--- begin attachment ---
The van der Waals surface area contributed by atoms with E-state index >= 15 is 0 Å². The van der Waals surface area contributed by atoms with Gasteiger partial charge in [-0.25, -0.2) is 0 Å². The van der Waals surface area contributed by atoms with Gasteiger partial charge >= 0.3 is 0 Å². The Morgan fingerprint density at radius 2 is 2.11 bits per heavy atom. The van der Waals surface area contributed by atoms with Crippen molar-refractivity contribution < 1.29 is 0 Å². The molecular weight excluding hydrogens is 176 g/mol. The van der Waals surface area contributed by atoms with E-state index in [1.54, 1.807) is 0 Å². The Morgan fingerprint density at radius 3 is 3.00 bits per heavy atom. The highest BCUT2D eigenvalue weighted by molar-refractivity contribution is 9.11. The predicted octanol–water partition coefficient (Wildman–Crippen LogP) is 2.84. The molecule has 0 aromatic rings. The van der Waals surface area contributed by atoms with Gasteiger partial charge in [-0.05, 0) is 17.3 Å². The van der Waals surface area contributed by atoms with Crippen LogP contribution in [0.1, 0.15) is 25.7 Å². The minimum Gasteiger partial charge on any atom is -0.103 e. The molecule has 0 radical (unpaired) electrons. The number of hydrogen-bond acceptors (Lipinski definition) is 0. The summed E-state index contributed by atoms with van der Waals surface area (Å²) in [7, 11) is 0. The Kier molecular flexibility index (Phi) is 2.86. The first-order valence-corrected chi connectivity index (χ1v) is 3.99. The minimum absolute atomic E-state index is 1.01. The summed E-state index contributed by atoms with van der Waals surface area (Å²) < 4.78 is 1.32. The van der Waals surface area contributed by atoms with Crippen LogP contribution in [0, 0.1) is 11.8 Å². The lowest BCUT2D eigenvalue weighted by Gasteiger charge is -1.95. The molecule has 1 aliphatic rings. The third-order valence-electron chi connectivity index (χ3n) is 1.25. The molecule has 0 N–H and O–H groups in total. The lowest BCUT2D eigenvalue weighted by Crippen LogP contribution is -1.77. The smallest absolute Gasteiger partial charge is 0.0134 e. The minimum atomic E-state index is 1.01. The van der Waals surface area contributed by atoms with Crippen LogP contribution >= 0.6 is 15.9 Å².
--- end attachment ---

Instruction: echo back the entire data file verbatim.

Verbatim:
The van der Waals surface area contributed by atoms with E-state index >= 15 is 0 Å². The van der Waals surface area contributed by atoms with Gasteiger partial charge in [-0.25, -0.2) is 0 Å². The van der Waals surface area contributed by atoms with Gasteiger partial charge >= 0.3 is 0 Å². The Morgan fingerprint density at radius 2 is 2.11 bits per heavy atom. The van der Waals surface area contributed by atoms with Crippen molar-refractivity contribution < 1.29 is 0 Å². The molecular weight excluding hydrogens is 176 g/mol. The van der Waals surface area contributed by atoms with E-state index in [1.54, 1.807) is 0 Å². The Morgan fingerprint density at radius 3 is 3.00 bits per heavy atom. The highest BCUT2D eigenvalue weighted by molar-refractivity contribution is 9.11. The predicted octanol–water partition coefficient (Wildman–Crippen LogP) is 2.84. The molecule has 0 aromatic rings. The van der Waals surface area contributed by atoms with Gasteiger partial charge in [-0.05, 0) is 17.3 Å². The van der Waals surface area contributed by atoms with Crippen LogP contribution in [0.1, 0.15) is 25.7 Å². The minimum Gasteiger partial charge on any atom is -0.103 e. The molecule has 0 radical (unpaired) electrons. The number of hydrogen-bond acceptors (Lipinski definition) is 0. The summed E-state index contributed by atoms with van der Waals surface area (Å²) in [7, 11) is 0. The Kier molecular flexibility index (Phi) is 2.86. The first-order valence-corrected chi connectivity index (χ1v) is 3.99. The minimum absolute atomic E-state index is 1.01. The summed E-state index contributed by atoms with van der Waals surface area (Å²) < 4.78 is 1.32. The van der Waals surface area contributed by atoms with Crippen LogP contribution in [0, 0.1) is 11.8 Å². The lowest BCUT2D eigenvalue weighted by Gasteiger charge is -1.95. The molecule has 1 aliphatic rings. The third-order valence-electron chi connectivity index (χ3n) is 1.25. The molecule has 0 N–H and O–H groups in total. The lowest BCUT2D eigenvalue weighted by Crippen LogP contribution is -1.77. The smallest absolute Gasteiger partial charge is 0.0134 e. The minimum atomic E-state index is 1.01. The van der Waals surface area contributed by atoms with Crippen LogP contribution >= 0.6 is 15.9 Å².